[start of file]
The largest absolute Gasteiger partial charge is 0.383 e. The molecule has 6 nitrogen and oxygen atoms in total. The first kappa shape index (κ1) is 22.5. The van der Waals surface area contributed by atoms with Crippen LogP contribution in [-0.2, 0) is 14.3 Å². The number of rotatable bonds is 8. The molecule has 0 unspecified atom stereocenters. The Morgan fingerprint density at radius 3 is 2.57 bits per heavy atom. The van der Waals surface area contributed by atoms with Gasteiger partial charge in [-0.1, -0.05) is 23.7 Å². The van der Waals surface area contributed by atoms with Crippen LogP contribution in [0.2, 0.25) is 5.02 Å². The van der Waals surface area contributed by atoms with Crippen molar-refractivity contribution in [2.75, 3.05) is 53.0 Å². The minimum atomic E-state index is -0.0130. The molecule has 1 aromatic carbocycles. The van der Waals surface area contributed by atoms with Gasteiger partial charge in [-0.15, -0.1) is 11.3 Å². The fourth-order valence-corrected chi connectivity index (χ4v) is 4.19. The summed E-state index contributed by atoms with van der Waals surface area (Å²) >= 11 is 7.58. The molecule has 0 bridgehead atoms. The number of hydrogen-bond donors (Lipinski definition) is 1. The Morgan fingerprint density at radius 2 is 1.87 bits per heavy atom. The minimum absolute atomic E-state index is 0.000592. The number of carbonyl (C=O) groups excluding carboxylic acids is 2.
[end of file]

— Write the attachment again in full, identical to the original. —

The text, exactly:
The largest absolute Gasteiger partial charge is 0.383 e. The molecule has 6 nitrogen and oxygen atoms in total. The first kappa shape index (κ1) is 22.5. The van der Waals surface area contributed by atoms with Crippen LogP contribution in [-0.2, 0) is 14.3 Å². The number of rotatable bonds is 8. The molecule has 0 unspecified atom stereocenters. The Morgan fingerprint density at radius 3 is 2.57 bits per heavy atom. The van der Waals surface area contributed by atoms with Gasteiger partial charge in [-0.1, -0.05) is 23.7 Å². The van der Waals surface area contributed by atoms with Crippen LogP contribution in [0.2, 0.25) is 5.02 Å². The van der Waals surface area contributed by atoms with Crippen molar-refractivity contribution in [2.75, 3.05) is 53.0 Å². The minimum atomic E-state index is -0.0130. The molecule has 1 aromatic carbocycles. The van der Waals surface area contributed by atoms with Gasteiger partial charge in [-0.15, -0.1) is 11.3 Å². The fourth-order valence-corrected chi connectivity index (χ4v) is 4.19. The summed E-state index contributed by atoms with van der Waals surface area (Å²) >= 11 is 7.58. The molecule has 0 bridgehead atoms. The number of hydrogen-bond donors (Lipinski definition) is 1. The Morgan fingerprint density at radius 2 is 1.87 bits per heavy atom. The minimum absolute atomic E-state index is 0.000592. The number of carbonyl (C=O) groups excluding carboxylic acids is 2.